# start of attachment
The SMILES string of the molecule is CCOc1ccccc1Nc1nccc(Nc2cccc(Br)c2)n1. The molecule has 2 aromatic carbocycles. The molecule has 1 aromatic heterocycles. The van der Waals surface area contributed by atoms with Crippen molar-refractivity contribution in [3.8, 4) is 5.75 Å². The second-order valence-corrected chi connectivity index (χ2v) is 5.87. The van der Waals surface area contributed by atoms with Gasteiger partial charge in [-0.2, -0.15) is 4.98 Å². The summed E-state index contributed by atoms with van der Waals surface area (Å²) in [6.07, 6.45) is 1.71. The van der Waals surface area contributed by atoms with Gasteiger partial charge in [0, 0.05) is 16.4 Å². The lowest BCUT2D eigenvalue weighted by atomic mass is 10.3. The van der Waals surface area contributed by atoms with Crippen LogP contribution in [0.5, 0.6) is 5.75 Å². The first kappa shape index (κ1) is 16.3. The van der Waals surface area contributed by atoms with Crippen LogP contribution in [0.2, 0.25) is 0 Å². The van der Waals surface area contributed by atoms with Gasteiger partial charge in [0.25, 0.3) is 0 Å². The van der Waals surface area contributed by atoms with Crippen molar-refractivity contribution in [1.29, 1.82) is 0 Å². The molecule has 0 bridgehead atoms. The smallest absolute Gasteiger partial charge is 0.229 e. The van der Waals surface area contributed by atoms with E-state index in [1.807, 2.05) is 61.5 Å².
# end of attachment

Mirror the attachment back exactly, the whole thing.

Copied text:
The SMILES string of the molecule is CCOc1ccccc1Nc1nccc(Nc2cccc(Br)c2)n1. The molecule has 2 aromatic carbocycles. The molecule has 1 aromatic heterocycles. The van der Waals surface area contributed by atoms with Crippen molar-refractivity contribution in [3.8, 4) is 5.75 Å². The second-order valence-corrected chi connectivity index (χ2v) is 5.87. The van der Waals surface area contributed by atoms with Gasteiger partial charge in [-0.2, -0.15) is 4.98 Å². The summed E-state index contributed by atoms with van der Waals surface area (Å²) in [6.07, 6.45) is 1.71. The van der Waals surface area contributed by atoms with Gasteiger partial charge in [0, 0.05) is 16.4 Å². The lowest BCUT2D eigenvalue weighted by atomic mass is 10.3. The van der Waals surface area contributed by atoms with Crippen LogP contribution in [0.5, 0.6) is 5.75 Å². The first kappa shape index (κ1) is 16.3. The van der Waals surface area contributed by atoms with Crippen LogP contribution in [0.2, 0.25) is 0 Å². The van der Waals surface area contributed by atoms with Gasteiger partial charge in [0.25, 0.3) is 0 Å². The van der Waals surface area contributed by atoms with Crippen molar-refractivity contribution in [1.29, 1.82) is 0 Å². The molecule has 0 bridgehead atoms. The smallest absolute Gasteiger partial charge is 0.229 e. The van der Waals surface area contributed by atoms with E-state index in [1.807, 2.05) is 61.5 Å².